Invasive GABHS has been described in HIV-infected adults. Six (14%) of 44 episodes of community-acquired bacteremia among 38 patients with AIDS hospitalized at San Francisco General Hospital between August, 1986, and December, 1987, were caused by GABHS.5 All 6 patients recovered. Group A Streptococcus was the third most common isolate in this series after Staphylococcus aureus and Streptococcus pneumoniae. Nine HIV-infected adults with invasive GABHS in New Jersey were reported in 1994 (7 were intravenous drug abusers).6 Bacteremia was present in 7, 5 of whom also had pneumonia. Three had skin and soft tissue infection. Two of the 9 died as a result of GABHS infection.
In Ontario, Canada, during the 24 months of 1992 and 1993, 4 of 97 adults who had GABHS bacteremia and whose underlying disease status was known were HIV-positive.7 The relative risk of invasive GABHS disease in HIV-infected adults compared with those without underlying diseases was 9.4 (95% confidence interval, 3.5 to 25; P = 0.001). In New York City from April, 1995, through March, 1996, 15 of 159 persons with invasive GABHS disease were HIV-positive.8 Among those patients HIV was the second most common underlying disease present (9% of cases) after diabetes (25% of cases).
Primary bacterial peritonitis in children has declined in frequency during the antibiotic era and now occurs most often in children with nephrotic syndrome and postnecrotic cirrhosis.9 This decline has been attributed to the widespread use of oral antibiotics for minor upper respiratory tract infections. In the preantibiotic era hemolytic streptococci (presumably GABHS in the majority of cases) rivaled the pneumococcus as the most common cause of bacterial peritonitis in children.10 Pneumococci remain a common etiology of primary peritonitis in children, especially among those with nephrotic syndrome.11 However, the historically prominent GABHS has been an uncommon cause of primary peritonitis in childhood for the past 40 years. The relative proportion of cases caused by Escherichia coli and other Gram-negative enteric bacilli has increased during this time, especially among patients with cirrhosis.9, 11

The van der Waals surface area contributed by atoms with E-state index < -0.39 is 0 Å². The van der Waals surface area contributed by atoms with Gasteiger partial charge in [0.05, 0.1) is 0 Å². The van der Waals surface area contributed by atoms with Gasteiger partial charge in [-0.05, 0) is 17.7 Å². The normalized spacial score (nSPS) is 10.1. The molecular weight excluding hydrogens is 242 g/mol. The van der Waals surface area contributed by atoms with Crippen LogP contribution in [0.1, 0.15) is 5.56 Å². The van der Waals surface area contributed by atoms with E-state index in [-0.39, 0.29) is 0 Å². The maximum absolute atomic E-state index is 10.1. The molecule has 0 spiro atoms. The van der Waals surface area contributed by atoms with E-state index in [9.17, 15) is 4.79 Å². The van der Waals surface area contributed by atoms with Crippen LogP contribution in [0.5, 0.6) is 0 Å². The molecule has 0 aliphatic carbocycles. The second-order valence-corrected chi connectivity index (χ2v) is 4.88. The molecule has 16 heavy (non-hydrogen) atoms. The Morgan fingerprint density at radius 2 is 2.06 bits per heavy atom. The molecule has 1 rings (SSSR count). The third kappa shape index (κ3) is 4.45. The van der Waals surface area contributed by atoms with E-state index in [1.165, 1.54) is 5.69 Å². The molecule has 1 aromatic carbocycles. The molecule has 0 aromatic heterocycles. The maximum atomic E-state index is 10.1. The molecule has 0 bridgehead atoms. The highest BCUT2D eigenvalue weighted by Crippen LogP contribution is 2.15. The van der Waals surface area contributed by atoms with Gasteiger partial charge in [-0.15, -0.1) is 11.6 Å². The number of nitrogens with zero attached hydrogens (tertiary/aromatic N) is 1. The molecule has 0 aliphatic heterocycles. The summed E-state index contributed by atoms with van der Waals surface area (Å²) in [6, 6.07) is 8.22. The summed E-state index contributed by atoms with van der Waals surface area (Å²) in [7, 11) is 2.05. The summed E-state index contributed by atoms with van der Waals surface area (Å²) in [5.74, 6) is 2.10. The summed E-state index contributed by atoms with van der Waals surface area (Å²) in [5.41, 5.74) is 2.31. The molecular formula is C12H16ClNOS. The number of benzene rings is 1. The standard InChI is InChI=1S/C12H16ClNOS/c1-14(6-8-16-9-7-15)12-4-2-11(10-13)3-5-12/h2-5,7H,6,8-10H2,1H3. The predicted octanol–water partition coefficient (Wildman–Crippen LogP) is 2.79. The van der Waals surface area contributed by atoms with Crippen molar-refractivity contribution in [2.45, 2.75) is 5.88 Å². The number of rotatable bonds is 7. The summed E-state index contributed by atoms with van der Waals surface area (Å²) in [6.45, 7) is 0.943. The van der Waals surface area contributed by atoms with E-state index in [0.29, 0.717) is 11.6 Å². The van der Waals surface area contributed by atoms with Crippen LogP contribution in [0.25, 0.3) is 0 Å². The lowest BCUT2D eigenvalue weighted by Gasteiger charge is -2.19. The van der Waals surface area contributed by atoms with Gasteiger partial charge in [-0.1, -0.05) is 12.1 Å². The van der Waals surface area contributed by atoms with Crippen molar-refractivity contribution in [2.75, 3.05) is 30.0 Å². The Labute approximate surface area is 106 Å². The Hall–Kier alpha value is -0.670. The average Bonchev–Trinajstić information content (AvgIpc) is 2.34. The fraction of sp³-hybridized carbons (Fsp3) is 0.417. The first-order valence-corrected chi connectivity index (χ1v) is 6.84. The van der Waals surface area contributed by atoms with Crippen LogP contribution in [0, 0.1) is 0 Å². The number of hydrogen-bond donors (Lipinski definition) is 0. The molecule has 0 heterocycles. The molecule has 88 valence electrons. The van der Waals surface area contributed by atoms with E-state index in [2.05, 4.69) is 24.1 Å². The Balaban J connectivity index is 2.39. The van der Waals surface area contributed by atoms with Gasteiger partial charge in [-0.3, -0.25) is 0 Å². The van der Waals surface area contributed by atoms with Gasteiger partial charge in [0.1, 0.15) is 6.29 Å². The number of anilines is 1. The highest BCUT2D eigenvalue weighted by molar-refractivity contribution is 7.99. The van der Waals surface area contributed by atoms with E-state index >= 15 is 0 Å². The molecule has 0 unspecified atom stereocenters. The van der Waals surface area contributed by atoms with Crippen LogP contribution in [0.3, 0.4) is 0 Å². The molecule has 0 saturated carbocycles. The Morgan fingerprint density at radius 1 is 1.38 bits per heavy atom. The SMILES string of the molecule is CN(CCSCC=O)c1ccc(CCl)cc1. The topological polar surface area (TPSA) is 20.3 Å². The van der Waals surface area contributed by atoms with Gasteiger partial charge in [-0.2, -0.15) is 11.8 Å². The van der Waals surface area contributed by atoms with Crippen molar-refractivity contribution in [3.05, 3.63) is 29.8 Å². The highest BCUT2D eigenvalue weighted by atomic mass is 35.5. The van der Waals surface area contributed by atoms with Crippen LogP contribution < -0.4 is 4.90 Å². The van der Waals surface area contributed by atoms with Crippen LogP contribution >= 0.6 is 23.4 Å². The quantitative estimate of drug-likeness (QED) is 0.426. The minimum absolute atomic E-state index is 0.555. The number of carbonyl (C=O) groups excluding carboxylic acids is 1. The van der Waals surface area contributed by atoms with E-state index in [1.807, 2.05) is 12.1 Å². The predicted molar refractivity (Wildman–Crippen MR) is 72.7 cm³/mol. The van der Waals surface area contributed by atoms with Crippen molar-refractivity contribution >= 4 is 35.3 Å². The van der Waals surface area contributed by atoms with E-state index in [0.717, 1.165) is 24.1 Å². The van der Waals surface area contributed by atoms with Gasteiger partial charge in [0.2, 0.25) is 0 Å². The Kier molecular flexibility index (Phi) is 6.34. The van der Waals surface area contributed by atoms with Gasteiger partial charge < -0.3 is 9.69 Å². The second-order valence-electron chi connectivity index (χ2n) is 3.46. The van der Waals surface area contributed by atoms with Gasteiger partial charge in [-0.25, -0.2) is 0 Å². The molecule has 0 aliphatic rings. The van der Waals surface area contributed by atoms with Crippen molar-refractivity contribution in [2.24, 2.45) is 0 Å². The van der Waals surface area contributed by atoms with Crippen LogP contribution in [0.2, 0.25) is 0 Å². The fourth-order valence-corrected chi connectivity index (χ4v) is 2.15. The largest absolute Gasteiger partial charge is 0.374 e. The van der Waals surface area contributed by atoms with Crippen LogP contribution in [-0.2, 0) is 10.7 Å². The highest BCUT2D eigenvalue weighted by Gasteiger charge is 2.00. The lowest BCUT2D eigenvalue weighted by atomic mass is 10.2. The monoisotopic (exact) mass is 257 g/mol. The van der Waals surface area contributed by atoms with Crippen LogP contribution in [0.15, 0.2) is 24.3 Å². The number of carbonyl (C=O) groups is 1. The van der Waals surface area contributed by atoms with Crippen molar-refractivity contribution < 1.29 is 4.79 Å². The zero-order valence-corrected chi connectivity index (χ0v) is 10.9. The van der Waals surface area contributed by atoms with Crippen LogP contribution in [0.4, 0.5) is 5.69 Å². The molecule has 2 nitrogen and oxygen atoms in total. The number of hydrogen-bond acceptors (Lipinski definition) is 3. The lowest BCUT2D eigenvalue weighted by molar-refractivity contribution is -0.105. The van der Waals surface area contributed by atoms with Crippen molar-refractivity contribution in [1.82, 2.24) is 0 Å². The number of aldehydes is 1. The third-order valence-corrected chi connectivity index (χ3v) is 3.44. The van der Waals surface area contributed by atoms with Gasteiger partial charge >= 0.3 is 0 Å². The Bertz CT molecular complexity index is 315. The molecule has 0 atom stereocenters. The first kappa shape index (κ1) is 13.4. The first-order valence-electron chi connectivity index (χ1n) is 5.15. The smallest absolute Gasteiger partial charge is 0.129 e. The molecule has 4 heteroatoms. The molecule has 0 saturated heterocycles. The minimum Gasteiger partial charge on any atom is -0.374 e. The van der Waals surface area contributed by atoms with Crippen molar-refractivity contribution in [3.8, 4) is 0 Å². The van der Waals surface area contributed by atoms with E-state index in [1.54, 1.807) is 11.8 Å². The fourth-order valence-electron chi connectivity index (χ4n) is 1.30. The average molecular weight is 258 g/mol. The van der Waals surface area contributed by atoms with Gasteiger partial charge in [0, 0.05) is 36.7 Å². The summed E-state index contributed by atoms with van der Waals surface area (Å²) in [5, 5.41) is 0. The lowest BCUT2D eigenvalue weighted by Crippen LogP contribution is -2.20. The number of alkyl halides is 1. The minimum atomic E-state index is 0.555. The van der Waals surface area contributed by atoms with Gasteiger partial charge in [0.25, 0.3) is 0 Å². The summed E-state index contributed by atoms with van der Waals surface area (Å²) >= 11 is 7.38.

Two HIV-infected men with GABHS peritonitis have been reported. A 40-year-old man with phlegmonous gastritis and peritonitis caused by GABHS was reported in 1992.12 He seroconverted to HIV-positive during hospitalization for this infection. A 70-year-old HIV-positive man who developed GABHS peritonitis while receiving continuous peritoneal dialysis for diabetic nephropathy was reported in 1995.13 Both recovered.
HIV infection appears to be a risk factor for invasive GABHS disease in adults. This may reflect in part the frequent occurrence of intravenous drug abuse, itself a risk factor for invasive GABHS disease,14 in this population. The current case confirms earlier reports of the occurrence of serious GABHS infections in HIV-infected children. However, it remains unclear whether HIV infection is a risk factor for invasive GABHS disease in children.
Acknowledgments. We thank Dr. Allen Chauvenet for help with translation of French medical literature and Dr. Laurence Givner for helpful comments and review of the manuscript.
Charles R. Woods, M.D.
Cate Shappley Mason, M.D.
Department of Pediatrics; Bowman Gray School of Medicine; Wake Forest University; Winston-Salem, NC